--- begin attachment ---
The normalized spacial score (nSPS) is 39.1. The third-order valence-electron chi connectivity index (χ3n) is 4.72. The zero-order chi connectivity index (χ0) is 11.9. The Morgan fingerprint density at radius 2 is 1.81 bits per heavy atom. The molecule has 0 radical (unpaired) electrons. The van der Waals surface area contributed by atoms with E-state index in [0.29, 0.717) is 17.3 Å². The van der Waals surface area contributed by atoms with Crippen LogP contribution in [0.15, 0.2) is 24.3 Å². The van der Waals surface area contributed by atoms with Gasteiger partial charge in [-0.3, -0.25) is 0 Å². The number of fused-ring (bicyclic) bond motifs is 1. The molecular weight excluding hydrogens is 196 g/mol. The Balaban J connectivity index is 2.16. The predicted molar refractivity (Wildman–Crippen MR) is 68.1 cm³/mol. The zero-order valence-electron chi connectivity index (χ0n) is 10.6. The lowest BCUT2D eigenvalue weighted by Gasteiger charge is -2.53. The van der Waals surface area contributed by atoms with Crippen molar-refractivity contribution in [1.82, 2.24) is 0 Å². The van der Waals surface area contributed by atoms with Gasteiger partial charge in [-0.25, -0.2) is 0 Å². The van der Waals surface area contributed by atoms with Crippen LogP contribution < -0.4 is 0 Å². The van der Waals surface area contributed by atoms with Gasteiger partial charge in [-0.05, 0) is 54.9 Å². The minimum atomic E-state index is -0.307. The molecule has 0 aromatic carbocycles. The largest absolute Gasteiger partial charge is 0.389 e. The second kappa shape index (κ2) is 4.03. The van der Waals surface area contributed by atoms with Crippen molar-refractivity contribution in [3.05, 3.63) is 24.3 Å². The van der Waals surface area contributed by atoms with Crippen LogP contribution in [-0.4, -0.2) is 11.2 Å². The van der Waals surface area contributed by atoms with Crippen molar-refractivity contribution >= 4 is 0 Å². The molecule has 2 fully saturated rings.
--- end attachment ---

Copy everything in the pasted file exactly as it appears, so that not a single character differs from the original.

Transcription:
The normalized spacial score (nSPS) is 39.1. The third-order valence-electron chi connectivity index (χ3n) is 4.72. The zero-order chi connectivity index (χ0) is 11.9. The Morgan fingerprint density at radius 2 is 1.81 bits per heavy atom. The molecule has 0 radical (unpaired) electrons. The van der Waals surface area contributed by atoms with E-state index in [0.29, 0.717) is 17.3 Å². The van der Waals surface area contributed by atoms with Crippen LogP contribution in [0.15, 0.2) is 24.3 Å². The van der Waals surface area contributed by atoms with Gasteiger partial charge in [-0.3, -0.25) is 0 Å². The number of fused-ring (bicyclic) bond motifs is 1. The molecular weight excluding hydrogens is 196 g/mol. The Balaban J connectivity index is 2.16. The predicted molar refractivity (Wildman–Crippen MR) is 68.1 cm³/mol. The zero-order valence-electron chi connectivity index (χ0n) is 10.6. The lowest BCUT2D eigenvalue weighted by Gasteiger charge is -2.53. The van der Waals surface area contributed by atoms with Crippen molar-refractivity contribution in [1.82, 2.24) is 0 Å². The van der Waals surface area contributed by atoms with Gasteiger partial charge in [-0.25, -0.2) is 0 Å². The van der Waals surface area contributed by atoms with Crippen LogP contribution < -0.4 is 0 Å². The van der Waals surface area contributed by atoms with Gasteiger partial charge in [-0.05, 0) is 54.9 Å². The minimum atomic E-state index is -0.307. The molecule has 0 aromatic carbocycles. The largest absolute Gasteiger partial charge is 0.389 e. The second kappa shape index (κ2) is 4.03. The van der Waals surface area contributed by atoms with Crippen molar-refractivity contribution in [3.05, 3.63) is 24.3 Å². The van der Waals surface area contributed by atoms with Crippen LogP contribution in [-0.4, -0.2) is 11.2 Å². The van der Waals surface area contributed by atoms with Crippen molar-refractivity contribution >= 4 is 0 Å². The molecule has 2 fully saturated rings.